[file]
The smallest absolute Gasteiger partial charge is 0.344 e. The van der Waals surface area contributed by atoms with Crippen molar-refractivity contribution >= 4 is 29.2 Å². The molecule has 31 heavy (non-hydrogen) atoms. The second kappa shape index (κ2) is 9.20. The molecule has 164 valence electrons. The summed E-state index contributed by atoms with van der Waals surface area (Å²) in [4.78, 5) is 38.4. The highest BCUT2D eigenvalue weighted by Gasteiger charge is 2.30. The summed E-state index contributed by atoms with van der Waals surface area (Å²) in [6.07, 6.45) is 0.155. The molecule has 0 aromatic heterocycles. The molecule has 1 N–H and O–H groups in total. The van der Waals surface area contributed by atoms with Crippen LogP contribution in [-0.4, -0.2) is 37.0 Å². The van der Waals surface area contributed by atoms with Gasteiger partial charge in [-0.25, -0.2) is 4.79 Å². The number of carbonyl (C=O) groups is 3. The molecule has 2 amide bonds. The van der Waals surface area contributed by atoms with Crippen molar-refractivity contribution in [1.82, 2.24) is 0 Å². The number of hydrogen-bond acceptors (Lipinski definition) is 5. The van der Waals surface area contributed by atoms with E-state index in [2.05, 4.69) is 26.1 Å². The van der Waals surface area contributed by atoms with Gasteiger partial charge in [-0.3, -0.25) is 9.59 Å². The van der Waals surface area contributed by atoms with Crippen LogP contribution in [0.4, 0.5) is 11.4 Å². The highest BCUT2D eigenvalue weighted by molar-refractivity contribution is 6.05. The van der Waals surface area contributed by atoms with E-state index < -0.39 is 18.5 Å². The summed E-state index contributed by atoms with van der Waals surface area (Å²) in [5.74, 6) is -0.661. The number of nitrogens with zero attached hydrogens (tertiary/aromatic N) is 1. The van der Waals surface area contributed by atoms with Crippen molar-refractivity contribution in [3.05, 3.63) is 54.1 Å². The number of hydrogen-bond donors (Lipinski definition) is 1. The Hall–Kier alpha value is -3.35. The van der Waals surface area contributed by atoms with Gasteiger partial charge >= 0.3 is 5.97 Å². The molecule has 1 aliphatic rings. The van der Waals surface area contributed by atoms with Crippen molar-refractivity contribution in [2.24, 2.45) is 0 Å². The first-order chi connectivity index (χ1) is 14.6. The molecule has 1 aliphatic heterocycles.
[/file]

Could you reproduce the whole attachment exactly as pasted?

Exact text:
The smallest absolute Gasteiger partial charge is 0.344 e. The van der Waals surface area contributed by atoms with Crippen molar-refractivity contribution >= 4 is 29.2 Å². The molecule has 31 heavy (non-hydrogen) atoms. The second kappa shape index (κ2) is 9.20. The molecule has 164 valence electrons. The summed E-state index contributed by atoms with van der Waals surface area (Å²) in [4.78, 5) is 38.4. The highest BCUT2D eigenvalue weighted by Gasteiger charge is 2.30. The summed E-state index contributed by atoms with van der Waals surface area (Å²) in [6.07, 6.45) is 0.155. The molecule has 0 aromatic heterocycles. The molecule has 1 N–H and O–H groups in total. The van der Waals surface area contributed by atoms with Crippen LogP contribution in [-0.4, -0.2) is 37.0 Å². The van der Waals surface area contributed by atoms with Gasteiger partial charge in [-0.25, -0.2) is 4.79 Å². The number of carbonyl (C=O) groups is 3. The molecule has 2 amide bonds. The van der Waals surface area contributed by atoms with Crippen molar-refractivity contribution in [1.82, 2.24) is 0 Å². The number of hydrogen-bond acceptors (Lipinski definition) is 5. The van der Waals surface area contributed by atoms with E-state index in [2.05, 4.69) is 26.1 Å². The van der Waals surface area contributed by atoms with Gasteiger partial charge in [-0.3, -0.25) is 9.59 Å². The van der Waals surface area contributed by atoms with Crippen LogP contribution in [0.4, 0.5) is 11.4 Å². The highest BCUT2D eigenvalue weighted by molar-refractivity contribution is 6.05. The van der Waals surface area contributed by atoms with E-state index < -0.39 is 18.5 Å². The summed E-state index contributed by atoms with van der Waals surface area (Å²) in [5.74, 6) is -0.661. The number of nitrogens with zero attached hydrogens (tertiary/aromatic N) is 1. The van der Waals surface area contributed by atoms with Crippen molar-refractivity contribution in [3.05, 3.63) is 54.1 Å². The number of hydrogen-bond donors (Lipinski definition) is 1. The Hall–Kier alpha value is -3.35. The van der Waals surface area contributed by atoms with Gasteiger partial charge >= 0.3 is 5.97 Å². The molecule has 1 aliphatic rings. The van der Waals surface area contributed by atoms with Crippen molar-refractivity contribution in [2.24, 2.45) is 0 Å². The first-order chi connectivity index (χ1) is 14.6. The molecule has 1 aliphatic heterocycles.